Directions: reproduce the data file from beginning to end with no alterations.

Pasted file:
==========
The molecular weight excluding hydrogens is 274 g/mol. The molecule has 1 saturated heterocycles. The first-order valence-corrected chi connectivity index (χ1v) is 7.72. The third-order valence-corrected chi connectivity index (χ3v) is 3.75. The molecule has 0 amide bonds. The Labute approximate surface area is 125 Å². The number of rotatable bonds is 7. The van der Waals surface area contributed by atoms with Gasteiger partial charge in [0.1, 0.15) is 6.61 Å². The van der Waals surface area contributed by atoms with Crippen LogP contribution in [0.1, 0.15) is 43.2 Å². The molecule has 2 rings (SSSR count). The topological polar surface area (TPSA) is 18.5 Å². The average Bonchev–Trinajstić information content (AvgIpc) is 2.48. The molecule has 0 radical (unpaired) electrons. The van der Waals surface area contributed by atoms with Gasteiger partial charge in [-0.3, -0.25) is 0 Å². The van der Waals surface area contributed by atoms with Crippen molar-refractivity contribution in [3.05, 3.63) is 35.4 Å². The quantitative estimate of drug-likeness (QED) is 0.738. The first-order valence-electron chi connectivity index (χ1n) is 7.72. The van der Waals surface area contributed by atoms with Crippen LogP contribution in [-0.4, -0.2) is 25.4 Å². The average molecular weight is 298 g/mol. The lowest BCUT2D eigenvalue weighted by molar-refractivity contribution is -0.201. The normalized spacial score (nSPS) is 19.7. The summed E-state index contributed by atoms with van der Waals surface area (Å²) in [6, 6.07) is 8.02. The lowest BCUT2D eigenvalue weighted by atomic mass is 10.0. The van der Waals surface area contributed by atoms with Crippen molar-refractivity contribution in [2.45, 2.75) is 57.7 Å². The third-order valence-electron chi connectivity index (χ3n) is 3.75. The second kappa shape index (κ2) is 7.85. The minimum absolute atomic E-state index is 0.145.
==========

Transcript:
The molecular weight excluding hydrogens is 274 g/mol. The molecule has 1 saturated heterocycles. The first-order valence-corrected chi connectivity index (χ1v) is 7.72. The third-order valence-corrected chi connectivity index (χ3v) is 3.75. The molecule has 0 amide bonds. The Labute approximate surface area is 125 Å². The number of rotatable bonds is 7. The van der Waals surface area contributed by atoms with Gasteiger partial charge in [0.1, 0.15) is 6.61 Å². The van der Waals surface area contributed by atoms with Crippen LogP contribution in [0.1, 0.15) is 43.2 Å². The molecule has 2 rings (SSSR count). The topological polar surface area (TPSA) is 18.5 Å². The average Bonchev–Trinajstić information content (AvgIpc) is 2.48. The molecule has 0 radical (unpaired) electrons. The van der Waals surface area contributed by atoms with Gasteiger partial charge in [-0.3, -0.25) is 0 Å². The van der Waals surface area contributed by atoms with Crippen molar-refractivity contribution in [3.05, 3.63) is 35.4 Å². The quantitative estimate of drug-likeness (QED) is 0.738. The first-order valence-electron chi connectivity index (χ1n) is 7.72. The van der Waals surface area contributed by atoms with Crippen LogP contribution in [-0.4, -0.2) is 25.4 Å². The average molecular weight is 298 g/mol. The lowest BCUT2D eigenvalue weighted by molar-refractivity contribution is -0.201. The normalized spacial score (nSPS) is 19.7. The summed E-state index contributed by atoms with van der Waals surface area (Å²) in [6, 6.07) is 8.02. The lowest BCUT2D eigenvalue weighted by atomic mass is 10.0. The van der Waals surface area contributed by atoms with Crippen molar-refractivity contribution in [2.45, 2.75) is 57.7 Å². The third-order valence-electron chi connectivity index (χ3n) is 3.75. The second kappa shape index (κ2) is 7.85. The minimum absolute atomic E-state index is 0.145.